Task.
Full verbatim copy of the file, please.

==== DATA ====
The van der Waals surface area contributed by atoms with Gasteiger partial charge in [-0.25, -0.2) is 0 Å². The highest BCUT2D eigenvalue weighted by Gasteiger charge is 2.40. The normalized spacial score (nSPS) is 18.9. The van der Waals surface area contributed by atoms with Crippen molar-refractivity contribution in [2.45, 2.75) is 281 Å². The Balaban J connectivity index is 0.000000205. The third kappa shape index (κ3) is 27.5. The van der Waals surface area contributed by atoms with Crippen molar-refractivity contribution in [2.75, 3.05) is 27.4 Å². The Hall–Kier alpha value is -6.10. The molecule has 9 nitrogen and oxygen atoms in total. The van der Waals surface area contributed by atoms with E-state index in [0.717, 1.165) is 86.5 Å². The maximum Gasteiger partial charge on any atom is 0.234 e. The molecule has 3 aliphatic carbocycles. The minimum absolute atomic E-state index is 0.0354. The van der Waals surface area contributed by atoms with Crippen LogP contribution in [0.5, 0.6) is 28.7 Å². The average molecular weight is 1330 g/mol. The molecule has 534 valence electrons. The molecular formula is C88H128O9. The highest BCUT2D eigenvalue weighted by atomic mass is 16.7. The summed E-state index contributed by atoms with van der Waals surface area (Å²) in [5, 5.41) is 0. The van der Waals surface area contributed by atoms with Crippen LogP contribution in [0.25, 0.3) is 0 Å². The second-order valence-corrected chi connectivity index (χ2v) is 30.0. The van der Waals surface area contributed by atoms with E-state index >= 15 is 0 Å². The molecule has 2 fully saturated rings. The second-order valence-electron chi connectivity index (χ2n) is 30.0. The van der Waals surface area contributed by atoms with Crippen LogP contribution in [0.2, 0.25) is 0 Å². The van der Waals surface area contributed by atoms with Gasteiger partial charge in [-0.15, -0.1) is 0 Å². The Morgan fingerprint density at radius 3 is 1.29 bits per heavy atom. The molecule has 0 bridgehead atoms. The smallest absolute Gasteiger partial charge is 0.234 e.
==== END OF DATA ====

The van der Waals surface area contributed by atoms with Gasteiger partial charge in [-0.25, -0.2) is 0 Å². The highest BCUT2D eigenvalue weighted by Gasteiger charge is 2.40. The normalized spacial score (nSPS) is 18.9. The van der Waals surface area contributed by atoms with Crippen molar-refractivity contribution in [2.45, 2.75) is 281 Å². The Balaban J connectivity index is 0.000000205. The third kappa shape index (κ3) is 27.5. The van der Waals surface area contributed by atoms with Crippen molar-refractivity contribution in [2.75, 3.05) is 27.4 Å². The Hall–Kier alpha value is -6.10. The molecule has 9 nitrogen and oxygen atoms in total. The van der Waals surface area contributed by atoms with E-state index in [0.717, 1.165) is 86.5 Å². The maximum Gasteiger partial charge on any atom is 0.234 e. The molecule has 3 aliphatic carbocycles. The minimum absolute atomic E-state index is 0.0354. The van der Waals surface area contributed by atoms with Crippen LogP contribution in [0.5, 0.6) is 28.7 Å². The average molecular weight is 1330 g/mol. The molecule has 534 valence electrons. The molecular formula is C88H128O9. The highest BCUT2D eigenvalue weighted by atomic mass is 16.7. The summed E-state index contributed by atoms with van der Waals surface area (Å²) in [5, 5.41) is 0. The van der Waals surface area contributed by atoms with Crippen LogP contribution in [0.25, 0.3) is 0 Å². The second-order valence-corrected chi connectivity index (χ2v) is 30.0. The van der Waals surface area contributed by atoms with E-state index >= 15 is 0 Å². The molecule has 2 fully saturated rings. The second-order valence-electron chi connectivity index (χ2n) is 30.0. The van der Waals surface area contributed by atoms with Crippen LogP contribution in [0.2, 0.25) is 0 Å². The van der Waals surface area contributed by atoms with Gasteiger partial charge in [-0.15, -0.1) is 0 Å². The Morgan fingerprint density at radius 3 is 1.29 bits per heavy atom. The molecule has 0 bridgehead atoms. The smallest absolute Gasteiger partial charge is 0.234 e.